Comment: Or

(See in situ)


Voters allow politicians to manipulate them.

I haven't read the article entirely, but so far I'll retain blame where it should be, on the voters. I can't help but feel this news, which boils down voters discerning truth and falsehood, is precursor for one of two oh-so-helpful tools for voters, law or a service from a company that benefits from government (regardless the sphere of government -- local, state, federal). More law or more fascism. Or more both. More aid for voters to understand their legislators. Right.

That's "aid," as in the introduction of a medium to (further) influence people what to think about their elected officials which affects what people do without meeting Or Else, a reduction of self providence. That "do" turns into "can do," the ability to do.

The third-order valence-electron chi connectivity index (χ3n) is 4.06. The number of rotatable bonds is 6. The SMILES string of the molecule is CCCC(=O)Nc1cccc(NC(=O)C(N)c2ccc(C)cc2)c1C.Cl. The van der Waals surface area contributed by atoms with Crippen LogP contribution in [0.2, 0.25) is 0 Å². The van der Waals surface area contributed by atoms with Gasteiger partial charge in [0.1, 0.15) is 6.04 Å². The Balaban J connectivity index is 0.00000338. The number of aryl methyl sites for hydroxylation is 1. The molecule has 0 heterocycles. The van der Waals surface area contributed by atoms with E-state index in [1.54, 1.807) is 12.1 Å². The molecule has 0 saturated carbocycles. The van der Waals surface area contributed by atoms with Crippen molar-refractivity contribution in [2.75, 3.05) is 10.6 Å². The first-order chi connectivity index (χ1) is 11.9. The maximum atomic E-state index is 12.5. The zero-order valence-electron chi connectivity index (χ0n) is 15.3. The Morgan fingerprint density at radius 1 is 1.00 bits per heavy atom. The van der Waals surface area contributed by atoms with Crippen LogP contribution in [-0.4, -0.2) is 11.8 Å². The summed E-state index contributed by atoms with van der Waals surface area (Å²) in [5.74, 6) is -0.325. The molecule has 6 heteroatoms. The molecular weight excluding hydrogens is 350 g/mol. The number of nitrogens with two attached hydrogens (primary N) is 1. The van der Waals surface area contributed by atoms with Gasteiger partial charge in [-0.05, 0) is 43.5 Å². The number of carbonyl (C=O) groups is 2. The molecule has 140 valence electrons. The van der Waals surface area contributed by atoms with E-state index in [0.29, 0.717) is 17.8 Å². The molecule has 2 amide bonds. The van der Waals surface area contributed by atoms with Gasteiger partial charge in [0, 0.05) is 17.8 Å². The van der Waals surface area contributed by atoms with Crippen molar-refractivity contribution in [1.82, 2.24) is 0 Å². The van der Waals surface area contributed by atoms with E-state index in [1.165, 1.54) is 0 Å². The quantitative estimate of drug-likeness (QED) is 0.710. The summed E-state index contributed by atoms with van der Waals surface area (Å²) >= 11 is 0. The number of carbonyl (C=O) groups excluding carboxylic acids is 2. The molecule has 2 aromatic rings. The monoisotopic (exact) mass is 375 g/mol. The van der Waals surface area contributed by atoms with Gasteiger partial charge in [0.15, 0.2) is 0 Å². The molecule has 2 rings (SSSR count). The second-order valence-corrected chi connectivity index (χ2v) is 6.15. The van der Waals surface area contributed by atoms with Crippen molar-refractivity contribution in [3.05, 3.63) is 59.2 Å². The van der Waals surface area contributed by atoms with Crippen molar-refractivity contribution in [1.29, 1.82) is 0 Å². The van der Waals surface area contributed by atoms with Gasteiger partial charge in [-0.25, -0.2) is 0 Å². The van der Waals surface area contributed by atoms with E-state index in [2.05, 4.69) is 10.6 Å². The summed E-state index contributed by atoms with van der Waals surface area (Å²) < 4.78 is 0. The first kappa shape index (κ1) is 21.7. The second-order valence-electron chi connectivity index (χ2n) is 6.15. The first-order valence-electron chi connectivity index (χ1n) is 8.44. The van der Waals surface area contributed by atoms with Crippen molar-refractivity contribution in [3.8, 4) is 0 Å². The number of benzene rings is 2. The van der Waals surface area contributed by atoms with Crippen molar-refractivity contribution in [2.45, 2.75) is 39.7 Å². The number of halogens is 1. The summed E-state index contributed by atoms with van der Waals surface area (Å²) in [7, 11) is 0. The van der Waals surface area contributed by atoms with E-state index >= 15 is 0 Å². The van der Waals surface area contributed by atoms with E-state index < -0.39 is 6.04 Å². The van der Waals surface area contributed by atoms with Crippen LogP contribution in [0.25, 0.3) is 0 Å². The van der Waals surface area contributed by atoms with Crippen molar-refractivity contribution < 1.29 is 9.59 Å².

How so? Well, would the politician have access to who voted for whom and for what? If so, he could elevate his outlook on his constituency as numbers to the point of You voted against me, so you will face difficulty. If not personalizing his distaste, his legislation at least would be more collectivist than beforehand. Watch for more "polls." More polls, thicker cover to present the illusion that the mass of people is better off. More additions to the mass, the more mass legislation, naturally stamping out the freedom person, the thinker, the person least likely to be manipulated or who won't be manipulated.

Proximity to politics isn't good or bad. What diffentiates good and bad here is the path of proximity: self or nonself.

I'll have to click the link to read the rest of the article, but so far I'm suspicious.

School's fine. Just don't let it get in the way of thinking. -Me

Study nature, not books. -Walton Forest Dutton, MD, in his 1916 book whose subject is origin (therefore what all healing methods involve and count on), simple and powerful.